How to store avocados - 5 TOP TIPS from the woman who knows 👩🌾
Updated: Jan 20, 2021
1. To quicken ripening speed, place the avocados alongside a banana. It's even faster if you pop them in a brown paper bag. Bananas produce ethylene hormone in excess as they ripen which in turn ripens the avocados lying next to them.
2. I'm not one for throwing unripe avos in the freezer, it's never worked for me. You can, however, pop RIPE avocados in the freezer, so long as you take the skin off and the stone out and wrap them in clingfilm. Another alternative is to mash them up (my preferred method) -- squeeze some lemon juice on the pureed mix and store it in the freezer in a resealable bag or again, in clingfilm. This will allow you to make guacamole long after the avo season is over but not avo toast, as the texture is affected by the cold.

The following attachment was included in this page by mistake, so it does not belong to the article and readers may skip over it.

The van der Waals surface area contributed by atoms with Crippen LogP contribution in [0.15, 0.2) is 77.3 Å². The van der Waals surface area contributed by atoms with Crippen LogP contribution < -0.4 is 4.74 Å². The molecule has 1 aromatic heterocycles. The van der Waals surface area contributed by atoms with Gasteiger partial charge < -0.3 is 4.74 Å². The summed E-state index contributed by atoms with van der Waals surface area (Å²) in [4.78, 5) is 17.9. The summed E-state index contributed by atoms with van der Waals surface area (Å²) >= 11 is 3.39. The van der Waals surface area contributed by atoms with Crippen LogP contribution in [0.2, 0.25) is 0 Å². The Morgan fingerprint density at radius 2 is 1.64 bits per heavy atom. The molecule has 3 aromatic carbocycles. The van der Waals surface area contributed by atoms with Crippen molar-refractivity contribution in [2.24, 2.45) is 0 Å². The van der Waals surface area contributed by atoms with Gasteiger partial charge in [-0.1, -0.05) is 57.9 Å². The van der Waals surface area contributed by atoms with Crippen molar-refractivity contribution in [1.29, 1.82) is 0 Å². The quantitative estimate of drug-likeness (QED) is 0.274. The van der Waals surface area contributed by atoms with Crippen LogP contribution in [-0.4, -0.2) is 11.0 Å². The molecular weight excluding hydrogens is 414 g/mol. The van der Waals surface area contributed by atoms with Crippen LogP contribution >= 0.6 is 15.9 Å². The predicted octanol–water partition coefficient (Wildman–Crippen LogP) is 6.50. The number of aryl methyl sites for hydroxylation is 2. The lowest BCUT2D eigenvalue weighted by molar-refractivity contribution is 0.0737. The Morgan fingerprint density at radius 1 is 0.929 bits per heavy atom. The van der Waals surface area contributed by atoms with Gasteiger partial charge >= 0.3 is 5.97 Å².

3. Avocados should be kept out of sunlight at a temperature of between 65°F - 75°F / 18°C - 24°C. If you've ended up with too many ripe at the same time, put a few of the RIPE avocados in the fridge for a few days as this will give you extra days until they have to be eaten.
4. Do not put an unripe avocado in a very cold fridge as this will affect the ripening process and you'll probably end up with a weird, wrinkly avo. However, if you must pop them in a fridge because you've bought too many, make sure it's on a medium setting and always place them in the vegetable drawer. Take out after a couple of days. Refrigeration dramatically slows the ripening process and can affect the fruit so that it never really ripens properly. Think bananas -- they never go in the fridge unless they've gone so ripe and black that you're keeping them to use in a cake instead of eating them directly. Avocados that come from the other side of the world often taste odd and have a nasty texture because they have been kept too cold during transit as they sail in containers across the seas or overland in refrigerated trucks.
5. Give the avocado on your countertop a gentle squeeze to see if it's ready. Some avocados, such as Hass, have a harder skin which makes it difficult to tell if they're ready to be eaten so you will have to go on feel and skin colour change. Others, such as Fuerte, Pinkerton, Gwen, Reed and Bacon (to name but a few), remain green, so it's entirely through touch that you'll find out if they're ready to be eaten.